CERAWeek, the annual conference of the international energy industry in Houston, has always been a barometer of sorts for the state of the industry and its challenges and it’s less than a month away.
A recurrent theme of interest to us as marketing scholars is that energy leaders, battling an all-time low level of trust, have been devising new ways to get the public back on their side.
Seven years ago, during the 2012 CERAWeek, then-Shell CEO Peter Voser said, “We need to do a better job of listening and responding. As an industry, we should insist on strong regulation and enforcement to ensure everyone in the industry does the right job.”
Yet a 2014 survey of over a thousand U.S. residents showed that the trust gap only widened after these remarks were made. Asked how much faith they had in oil and gas companies to provide information on conserving energy, less than one in five ranked these companies as very trustworthy. In contrast, federal agencies like the Department of Energy and the Environmental Protection Agency were perceived as trustworthy by 24 percent, while environmental groups and the academic/scientific community were rated as trustworthy by nearly half of those surveyed.
Have things improved since then? In early 2018, we surveyed 1,150 managers, employees and executives of companies that buy goods and services from energy companies like BP, Exxon Mobil, General Electric, Halliburton, Shell and Schlumberger. As these respondents are energy industry insiders, we expected them to strongly trust oil and gas companies to provide information on how to use energy more efficiently. But only 36 percent trusted their own industry suppliers to provide such information. Almost twice as many — 67 percent — trusted the academic/scientific community to provide such information, and 51 percent trusted environmental groups.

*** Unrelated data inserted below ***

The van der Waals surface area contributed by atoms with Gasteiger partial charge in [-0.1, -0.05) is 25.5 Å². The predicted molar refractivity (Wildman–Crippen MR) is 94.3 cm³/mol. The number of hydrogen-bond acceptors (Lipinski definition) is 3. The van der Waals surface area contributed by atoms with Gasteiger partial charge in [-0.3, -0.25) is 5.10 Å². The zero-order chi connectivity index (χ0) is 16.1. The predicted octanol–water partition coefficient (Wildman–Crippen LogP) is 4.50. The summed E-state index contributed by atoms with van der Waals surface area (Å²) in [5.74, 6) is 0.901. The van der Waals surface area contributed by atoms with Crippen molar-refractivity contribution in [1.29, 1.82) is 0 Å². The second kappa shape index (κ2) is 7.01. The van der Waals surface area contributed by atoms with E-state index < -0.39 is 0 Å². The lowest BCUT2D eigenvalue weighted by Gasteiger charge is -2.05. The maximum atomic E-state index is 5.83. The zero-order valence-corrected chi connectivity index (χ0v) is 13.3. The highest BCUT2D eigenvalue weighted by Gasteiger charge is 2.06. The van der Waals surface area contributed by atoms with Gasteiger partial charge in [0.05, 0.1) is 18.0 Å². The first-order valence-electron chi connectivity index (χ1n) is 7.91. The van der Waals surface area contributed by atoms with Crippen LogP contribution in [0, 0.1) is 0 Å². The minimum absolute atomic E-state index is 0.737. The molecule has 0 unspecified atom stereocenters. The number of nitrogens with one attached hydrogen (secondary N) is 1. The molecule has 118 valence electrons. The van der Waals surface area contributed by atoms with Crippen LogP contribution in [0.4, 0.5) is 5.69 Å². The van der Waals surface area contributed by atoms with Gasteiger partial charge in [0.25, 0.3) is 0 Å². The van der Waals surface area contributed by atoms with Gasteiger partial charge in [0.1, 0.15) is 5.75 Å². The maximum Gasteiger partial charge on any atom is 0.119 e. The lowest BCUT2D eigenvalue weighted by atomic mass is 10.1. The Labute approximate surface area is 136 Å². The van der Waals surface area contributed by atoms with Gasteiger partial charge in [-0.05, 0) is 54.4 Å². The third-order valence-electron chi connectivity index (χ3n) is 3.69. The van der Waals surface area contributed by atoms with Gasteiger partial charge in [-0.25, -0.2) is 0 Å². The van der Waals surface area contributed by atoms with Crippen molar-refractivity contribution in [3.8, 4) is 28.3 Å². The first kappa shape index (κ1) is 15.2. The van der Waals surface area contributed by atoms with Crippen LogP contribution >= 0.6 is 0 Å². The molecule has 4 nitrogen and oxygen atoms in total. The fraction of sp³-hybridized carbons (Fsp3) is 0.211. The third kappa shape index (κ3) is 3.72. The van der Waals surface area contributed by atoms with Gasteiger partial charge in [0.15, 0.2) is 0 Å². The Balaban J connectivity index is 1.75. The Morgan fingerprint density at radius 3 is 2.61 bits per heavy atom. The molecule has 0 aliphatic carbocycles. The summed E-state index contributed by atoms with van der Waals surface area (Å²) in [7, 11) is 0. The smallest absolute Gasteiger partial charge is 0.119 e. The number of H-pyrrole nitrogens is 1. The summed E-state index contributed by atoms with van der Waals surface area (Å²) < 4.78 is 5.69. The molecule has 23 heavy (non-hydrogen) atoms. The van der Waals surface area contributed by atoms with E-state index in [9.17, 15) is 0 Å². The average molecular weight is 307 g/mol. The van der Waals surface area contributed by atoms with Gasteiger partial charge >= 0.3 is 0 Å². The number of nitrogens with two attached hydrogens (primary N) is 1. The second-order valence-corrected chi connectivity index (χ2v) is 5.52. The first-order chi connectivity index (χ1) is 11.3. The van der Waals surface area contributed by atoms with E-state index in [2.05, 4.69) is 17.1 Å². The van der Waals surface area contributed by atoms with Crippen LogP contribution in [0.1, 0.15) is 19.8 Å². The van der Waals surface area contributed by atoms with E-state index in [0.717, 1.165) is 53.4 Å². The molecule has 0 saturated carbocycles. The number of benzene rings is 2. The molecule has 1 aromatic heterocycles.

Most energy industry leaders believe this trust deficit can be fixed through a robust communication strategy. Some advocate educating their customers and the general public, while others advocate more transparency and disclosure. “We need to fully disclose chemical compositions,” Anadarko’s then-CEO, Jim Hackett, declared at the 2012 CERAWeek conference.
Decades of psychological research, however, reveals that when a source’s credibility is low, people are unlikely to believe the information provided by that source — no matter how accurate. If their customers already distrust them, energy companies cannot bridge the trust gap by providing more information, being more transparent or educating their customers. Since neither the general public nor their own customers trust them, any information, education and transparency efforts companies undertake are going to fall flat.
But there is a solution. For energy-related information, customers of energy industry companies trust both the academic/scientific community and environmental groups. To build trust with their own customers, then, energy industry companies need to build strong relationships with trusted stakeholders — in this case, the academic and scientific community and environmental groups. If these trusted stakeholders are deeply involved in conducting research and providing useful guidance, then perhaps energy industry companies can gain the trust of their own customers and the general public.
To do this, CEOs of energy companies need to re-evaluate their current approach of providing information directly to their customers, and switch to ensuring that information is provided by a trusted source. Energy companies have not earned the designation of being a trusted source, but they can get there by collaborating with institutions that have.
Vikas Mittal is the J. Hugh Liedtke Professor of Marketing at the Jones Graduate School of Business. at Rice University. Shrihari Sridhar is the CED Professor of Marketing, Presidential Impact Fellow, and Associate Professor of Marketing, and Research Director of the Professional Selling Initiative at Texas A&M’s Mays Business School.